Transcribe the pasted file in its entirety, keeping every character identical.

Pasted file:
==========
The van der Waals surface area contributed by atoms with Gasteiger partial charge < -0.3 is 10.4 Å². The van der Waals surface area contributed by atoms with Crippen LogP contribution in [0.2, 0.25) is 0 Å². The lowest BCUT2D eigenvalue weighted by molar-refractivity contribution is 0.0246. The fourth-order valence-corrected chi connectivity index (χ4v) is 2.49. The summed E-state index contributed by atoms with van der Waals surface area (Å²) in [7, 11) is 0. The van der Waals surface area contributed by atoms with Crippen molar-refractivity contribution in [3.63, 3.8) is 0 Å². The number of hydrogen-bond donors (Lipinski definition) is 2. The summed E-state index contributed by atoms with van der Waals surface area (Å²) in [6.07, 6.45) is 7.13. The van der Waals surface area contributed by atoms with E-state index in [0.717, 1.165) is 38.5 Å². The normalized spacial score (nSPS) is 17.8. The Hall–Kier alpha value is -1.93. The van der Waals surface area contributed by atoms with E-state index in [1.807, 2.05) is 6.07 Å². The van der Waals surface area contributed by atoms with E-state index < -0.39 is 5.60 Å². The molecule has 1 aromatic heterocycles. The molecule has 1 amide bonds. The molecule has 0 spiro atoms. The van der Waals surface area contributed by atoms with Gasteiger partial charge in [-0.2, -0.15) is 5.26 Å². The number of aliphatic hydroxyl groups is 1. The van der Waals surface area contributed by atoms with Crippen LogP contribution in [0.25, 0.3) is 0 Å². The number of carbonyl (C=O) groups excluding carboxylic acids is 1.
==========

The van der Waals surface area contributed by atoms with Gasteiger partial charge < -0.3 is 10.4 Å². The van der Waals surface area contributed by atoms with Crippen LogP contribution in [0.2, 0.25) is 0 Å². The lowest BCUT2D eigenvalue weighted by molar-refractivity contribution is 0.0246. The fourth-order valence-corrected chi connectivity index (χ4v) is 2.49. The summed E-state index contributed by atoms with van der Waals surface area (Å²) in [7, 11) is 0. The van der Waals surface area contributed by atoms with Crippen molar-refractivity contribution in [3.63, 3.8) is 0 Å². The number of hydrogen-bond donors (Lipinski definition) is 2. The summed E-state index contributed by atoms with van der Waals surface area (Å²) in [6.07, 6.45) is 7.13. The van der Waals surface area contributed by atoms with E-state index in [0.717, 1.165) is 38.5 Å². The normalized spacial score (nSPS) is 17.8. The Hall–Kier alpha value is -1.93. The van der Waals surface area contributed by atoms with E-state index in [1.807, 2.05) is 6.07 Å². The van der Waals surface area contributed by atoms with E-state index < -0.39 is 5.60 Å². The molecule has 1 aromatic heterocycles. The molecule has 1 amide bonds. The molecule has 0 spiro atoms. The van der Waals surface area contributed by atoms with Gasteiger partial charge in [-0.2, -0.15) is 5.26 Å². The number of aliphatic hydroxyl groups is 1. The van der Waals surface area contributed by atoms with Crippen LogP contribution in [0.25, 0.3) is 0 Å². The number of carbonyl (C=O) groups excluding carboxylic acids is 1.